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    A new protocol for property ownership and management arrived earlier this week. David Lammy explains what commonhold offers

    Commonhold is a new way of owning freehold property. It is suitable for premises such as flats and offices. Until now, these kinds of premises needed a lease to create proper arrangements for their repair and maintenance. In commonhold, instead of a lease for each flat or office, there will be a single commonhold community statement (CCS) for the whole development.

    The commonhold community statement is a creation of Part I of the Commonhold and Leasehold Reform Act 2002 and the Commonhold Regulations 2004. Every commonhold must have one.

    In preparing the model CCS set out in the regulations, the Department for Constitutional Affairs (DCS) consulted widely and was greatly assisted by the many experts and stakeholders. Of course the model does not contain everything that everyone wanted, but it is the fruit of genuine consultation and we will monitor its performance.

    The CCS is intended to be the day-to-day governing document of the commonhold community. It defines the rights and duties of the unit-holders and the commonhold association and the procedures by which disputes can be settled.

    Although the CCS is subject to the legislation and the memorandum and articles of the commonhold association, it is, in effect, the community’s constitution. It is intended to be accessible to and readily understandable by actual and prospective members.

    Each CCS must follow the form and content of the model statement set out in the regulations. Form and content will be largely standardised and the task of drafting the document will, to that extent, be simplified. However, the draftsman’s skills will not be redundant.

    In drafting a CCS the primary task will be to tailor the model to the circumstances of the individual commonhold by the addition of local rules. These will define the character of the individual commonhold.

    There are two kinds of local rules. The first describes the basic details of the commonhold. The commonhold land must be defined. The commonhold association must be identified and the property rights of the unit-holders spelt out. Allocations of voting rights and percentages of common expenditure must be specified.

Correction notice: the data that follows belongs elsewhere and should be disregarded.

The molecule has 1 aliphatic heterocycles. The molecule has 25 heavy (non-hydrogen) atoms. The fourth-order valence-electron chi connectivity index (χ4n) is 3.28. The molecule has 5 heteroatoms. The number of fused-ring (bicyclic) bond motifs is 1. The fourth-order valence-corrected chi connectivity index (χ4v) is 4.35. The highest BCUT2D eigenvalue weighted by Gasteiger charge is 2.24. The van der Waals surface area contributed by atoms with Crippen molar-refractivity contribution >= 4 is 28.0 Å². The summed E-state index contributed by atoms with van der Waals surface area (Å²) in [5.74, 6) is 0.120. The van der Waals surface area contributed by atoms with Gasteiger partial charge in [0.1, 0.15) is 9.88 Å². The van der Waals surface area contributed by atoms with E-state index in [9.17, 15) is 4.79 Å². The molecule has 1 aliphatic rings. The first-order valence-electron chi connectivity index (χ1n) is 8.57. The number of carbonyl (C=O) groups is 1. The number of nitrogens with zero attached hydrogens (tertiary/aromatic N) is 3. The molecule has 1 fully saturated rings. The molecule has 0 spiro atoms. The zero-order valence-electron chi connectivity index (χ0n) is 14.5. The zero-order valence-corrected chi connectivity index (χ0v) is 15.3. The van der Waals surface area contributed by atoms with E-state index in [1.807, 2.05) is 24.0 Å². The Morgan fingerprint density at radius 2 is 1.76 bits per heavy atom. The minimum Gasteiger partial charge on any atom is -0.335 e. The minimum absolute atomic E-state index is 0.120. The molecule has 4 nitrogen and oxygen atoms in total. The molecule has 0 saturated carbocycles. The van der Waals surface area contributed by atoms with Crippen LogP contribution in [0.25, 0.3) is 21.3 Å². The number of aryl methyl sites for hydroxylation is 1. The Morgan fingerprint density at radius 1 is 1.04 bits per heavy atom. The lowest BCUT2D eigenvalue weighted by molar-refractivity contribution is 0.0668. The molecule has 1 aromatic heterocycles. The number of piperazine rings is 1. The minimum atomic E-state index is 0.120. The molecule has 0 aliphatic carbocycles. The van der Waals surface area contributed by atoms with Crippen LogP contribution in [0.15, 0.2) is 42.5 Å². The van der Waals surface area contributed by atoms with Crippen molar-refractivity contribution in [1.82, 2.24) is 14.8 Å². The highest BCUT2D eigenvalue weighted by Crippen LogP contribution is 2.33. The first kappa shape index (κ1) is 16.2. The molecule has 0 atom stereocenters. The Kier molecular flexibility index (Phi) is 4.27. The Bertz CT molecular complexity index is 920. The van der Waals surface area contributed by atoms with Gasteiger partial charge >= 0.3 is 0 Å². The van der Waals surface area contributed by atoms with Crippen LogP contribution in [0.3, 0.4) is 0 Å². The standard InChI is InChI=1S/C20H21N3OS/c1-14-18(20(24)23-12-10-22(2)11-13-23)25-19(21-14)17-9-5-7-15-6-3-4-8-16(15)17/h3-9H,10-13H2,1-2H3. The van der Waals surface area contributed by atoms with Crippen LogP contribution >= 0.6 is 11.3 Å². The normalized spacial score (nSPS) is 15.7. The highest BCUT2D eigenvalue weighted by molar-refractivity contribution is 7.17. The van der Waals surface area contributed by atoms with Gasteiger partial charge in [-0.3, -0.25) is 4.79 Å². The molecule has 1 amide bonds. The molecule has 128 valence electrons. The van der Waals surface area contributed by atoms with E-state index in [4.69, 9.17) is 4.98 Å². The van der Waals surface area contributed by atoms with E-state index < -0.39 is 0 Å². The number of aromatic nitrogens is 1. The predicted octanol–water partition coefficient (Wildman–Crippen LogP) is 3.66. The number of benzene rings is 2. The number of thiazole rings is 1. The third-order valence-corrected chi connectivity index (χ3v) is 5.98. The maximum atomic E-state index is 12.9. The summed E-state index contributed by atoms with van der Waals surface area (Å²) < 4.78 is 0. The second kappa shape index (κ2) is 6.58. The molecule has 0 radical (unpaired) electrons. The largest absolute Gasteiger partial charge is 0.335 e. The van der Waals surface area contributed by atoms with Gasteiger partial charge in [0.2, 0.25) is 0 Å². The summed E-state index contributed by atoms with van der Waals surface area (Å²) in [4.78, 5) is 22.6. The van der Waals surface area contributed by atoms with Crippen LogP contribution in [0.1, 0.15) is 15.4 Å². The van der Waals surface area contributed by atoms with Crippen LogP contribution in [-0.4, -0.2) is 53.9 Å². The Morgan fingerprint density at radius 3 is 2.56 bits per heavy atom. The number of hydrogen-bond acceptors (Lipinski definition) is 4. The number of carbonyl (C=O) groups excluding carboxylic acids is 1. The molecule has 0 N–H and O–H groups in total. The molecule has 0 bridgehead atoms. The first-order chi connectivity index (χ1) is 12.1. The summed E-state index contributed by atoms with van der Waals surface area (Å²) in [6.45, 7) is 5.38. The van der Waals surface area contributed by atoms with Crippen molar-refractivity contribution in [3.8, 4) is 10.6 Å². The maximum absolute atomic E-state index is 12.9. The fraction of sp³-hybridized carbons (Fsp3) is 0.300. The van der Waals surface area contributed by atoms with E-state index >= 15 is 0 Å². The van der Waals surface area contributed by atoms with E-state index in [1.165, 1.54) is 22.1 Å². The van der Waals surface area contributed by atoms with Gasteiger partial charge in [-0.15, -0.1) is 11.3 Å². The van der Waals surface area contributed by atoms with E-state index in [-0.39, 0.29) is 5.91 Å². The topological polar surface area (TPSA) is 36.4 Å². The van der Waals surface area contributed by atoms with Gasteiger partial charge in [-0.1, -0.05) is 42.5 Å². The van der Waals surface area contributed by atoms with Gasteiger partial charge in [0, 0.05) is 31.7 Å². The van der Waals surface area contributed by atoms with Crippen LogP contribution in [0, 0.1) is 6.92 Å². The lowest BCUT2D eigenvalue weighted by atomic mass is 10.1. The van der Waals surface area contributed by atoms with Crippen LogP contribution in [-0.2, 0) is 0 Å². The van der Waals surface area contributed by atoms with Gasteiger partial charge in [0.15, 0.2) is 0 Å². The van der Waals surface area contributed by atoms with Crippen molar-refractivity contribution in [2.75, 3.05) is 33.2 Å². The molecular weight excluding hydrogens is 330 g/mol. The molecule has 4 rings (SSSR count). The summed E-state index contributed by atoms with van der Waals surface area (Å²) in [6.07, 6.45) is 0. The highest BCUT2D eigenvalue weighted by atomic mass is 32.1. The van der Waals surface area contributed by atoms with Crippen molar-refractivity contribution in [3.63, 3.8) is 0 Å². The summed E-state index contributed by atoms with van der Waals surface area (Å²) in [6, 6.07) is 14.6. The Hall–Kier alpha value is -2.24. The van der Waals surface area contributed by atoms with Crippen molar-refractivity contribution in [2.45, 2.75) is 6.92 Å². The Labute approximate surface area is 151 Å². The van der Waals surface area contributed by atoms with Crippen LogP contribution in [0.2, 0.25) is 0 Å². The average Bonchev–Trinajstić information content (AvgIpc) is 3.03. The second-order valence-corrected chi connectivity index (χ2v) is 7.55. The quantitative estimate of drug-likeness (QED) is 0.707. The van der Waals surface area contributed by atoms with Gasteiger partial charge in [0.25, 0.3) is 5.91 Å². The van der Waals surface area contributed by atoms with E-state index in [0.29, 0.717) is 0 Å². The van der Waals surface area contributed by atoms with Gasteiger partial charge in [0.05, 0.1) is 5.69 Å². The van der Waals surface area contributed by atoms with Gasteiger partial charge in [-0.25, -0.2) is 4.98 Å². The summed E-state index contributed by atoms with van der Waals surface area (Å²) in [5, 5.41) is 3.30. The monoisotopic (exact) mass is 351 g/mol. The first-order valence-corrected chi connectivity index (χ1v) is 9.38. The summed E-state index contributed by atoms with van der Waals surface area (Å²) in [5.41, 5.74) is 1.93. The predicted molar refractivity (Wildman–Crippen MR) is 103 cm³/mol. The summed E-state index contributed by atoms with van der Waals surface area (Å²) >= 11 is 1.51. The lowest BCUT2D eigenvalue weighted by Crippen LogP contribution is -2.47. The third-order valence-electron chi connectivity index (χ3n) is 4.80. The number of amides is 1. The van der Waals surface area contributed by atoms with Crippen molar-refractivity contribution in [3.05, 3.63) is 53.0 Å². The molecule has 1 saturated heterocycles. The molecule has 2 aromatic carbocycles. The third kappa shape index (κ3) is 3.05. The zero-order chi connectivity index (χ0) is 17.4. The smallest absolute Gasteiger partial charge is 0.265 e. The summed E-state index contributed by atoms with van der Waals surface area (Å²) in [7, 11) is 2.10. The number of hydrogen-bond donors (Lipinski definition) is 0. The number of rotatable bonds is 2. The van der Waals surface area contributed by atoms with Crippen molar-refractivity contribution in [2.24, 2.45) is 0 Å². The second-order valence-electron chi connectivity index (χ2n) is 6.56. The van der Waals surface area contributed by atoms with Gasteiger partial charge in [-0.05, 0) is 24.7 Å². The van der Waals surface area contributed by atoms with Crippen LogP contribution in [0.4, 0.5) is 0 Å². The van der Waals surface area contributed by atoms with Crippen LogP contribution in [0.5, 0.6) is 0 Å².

The second kind of local rules are genuinely voluntary. They are the rules for living in the community.

    Whether there should be few or many local rules of this kind in a CCS will vary, but the task of identifying and creating the appropriate rules will be little different from the process of drafting leases and transfers. However, it is to be hoped that the opportunity will be taken to review time-honoured precedents and use clear modern language to match that used in the rest of the CCS.

    The diversity of local rules will of course, cut across the objective of making commonhold documentation uniform and instantly recognisable. Local rules will therefore have to be clearly identified.

    I hope that in these ways we have struck an appropriate balance between flexibility and uniformity. The DCA will be publishing general guidance on the preparation of commonhold community statements including some specimen clauses prepared by experts and stakeholders.

    On 27 September commonhold moved from the drawing board into the real world. The challenge of creating satisfactory commonhold documentation moves from government to the professions, in particular, to solicitors.

    David Lammy as published in “The Law Society’s Gazette” 30.09.04